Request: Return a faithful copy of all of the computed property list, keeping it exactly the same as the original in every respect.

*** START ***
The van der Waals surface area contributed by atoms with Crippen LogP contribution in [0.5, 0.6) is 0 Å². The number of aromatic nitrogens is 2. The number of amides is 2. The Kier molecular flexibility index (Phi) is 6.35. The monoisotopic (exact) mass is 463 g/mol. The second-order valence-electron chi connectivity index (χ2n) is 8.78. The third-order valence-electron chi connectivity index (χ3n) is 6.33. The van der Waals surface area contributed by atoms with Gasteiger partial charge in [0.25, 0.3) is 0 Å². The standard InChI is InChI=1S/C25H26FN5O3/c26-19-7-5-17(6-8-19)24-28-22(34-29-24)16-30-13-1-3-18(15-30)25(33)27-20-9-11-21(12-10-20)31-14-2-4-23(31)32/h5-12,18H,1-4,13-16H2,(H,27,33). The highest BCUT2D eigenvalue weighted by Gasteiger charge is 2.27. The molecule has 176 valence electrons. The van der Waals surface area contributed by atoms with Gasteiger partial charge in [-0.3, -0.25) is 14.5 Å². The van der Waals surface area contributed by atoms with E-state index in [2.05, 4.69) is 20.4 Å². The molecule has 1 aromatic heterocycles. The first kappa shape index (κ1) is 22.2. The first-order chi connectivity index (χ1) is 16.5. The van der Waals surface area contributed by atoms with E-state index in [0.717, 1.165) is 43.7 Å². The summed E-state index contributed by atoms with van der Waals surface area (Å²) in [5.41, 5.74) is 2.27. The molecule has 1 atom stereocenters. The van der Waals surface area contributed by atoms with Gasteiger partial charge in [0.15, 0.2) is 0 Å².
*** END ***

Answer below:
The van der Waals surface area contributed by atoms with Crippen LogP contribution in [0.5, 0.6) is 0 Å². The number of aromatic nitrogens is 2. The number of amides is 2. The Kier molecular flexibility index (Phi) is 6.35. The monoisotopic (exact) mass is 463 g/mol. The second-order valence-electron chi connectivity index (χ2n) is 8.78. The third-order valence-electron chi connectivity index (χ3n) is 6.33. The van der Waals surface area contributed by atoms with Gasteiger partial charge in [0.25, 0.3) is 0 Å². The standard InChI is InChI=1S/C25H26FN5O3/c26-19-7-5-17(6-8-19)24-28-22(34-29-24)16-30-13-1-3-18(15-30)25(33)27-20-9-11-21(12-10-20)31-14-2-4-23(31)32/h5-12,18H,1-4,13-16H2,(H,27,33). The highest BCUT2D eigenvalue weighted by Gasteiger charge is 2.27. The molecule has 176 valence electrons. The van der Waals surface area contributed by atoms with Gasteiger partial charge in [-0.3, -0.25) is 14.5 Å². The van der Waals surface area contributed by atoms with E-state index in [2.05, 4.69) is 20.4 Å². The molecule has 1 aromatic heterocycles. The first kappa shape index (κ1) is 22.2. The first-order chi connectivity index (χ1) is 16.5. The van der Waals surface area contributed by atoms with E-state index in [0.717, 1.165) is 43.7 Å². The summed E-state index contributed by atoms with van der Waals surface area (Å²) in [5.41, 5.74) is 2.27. The molecule has 1 atom stereocenters. The van der Waals surface area contributed by atoms with Gasteiger partial charge in [0.15, 0.2) is 0 Å².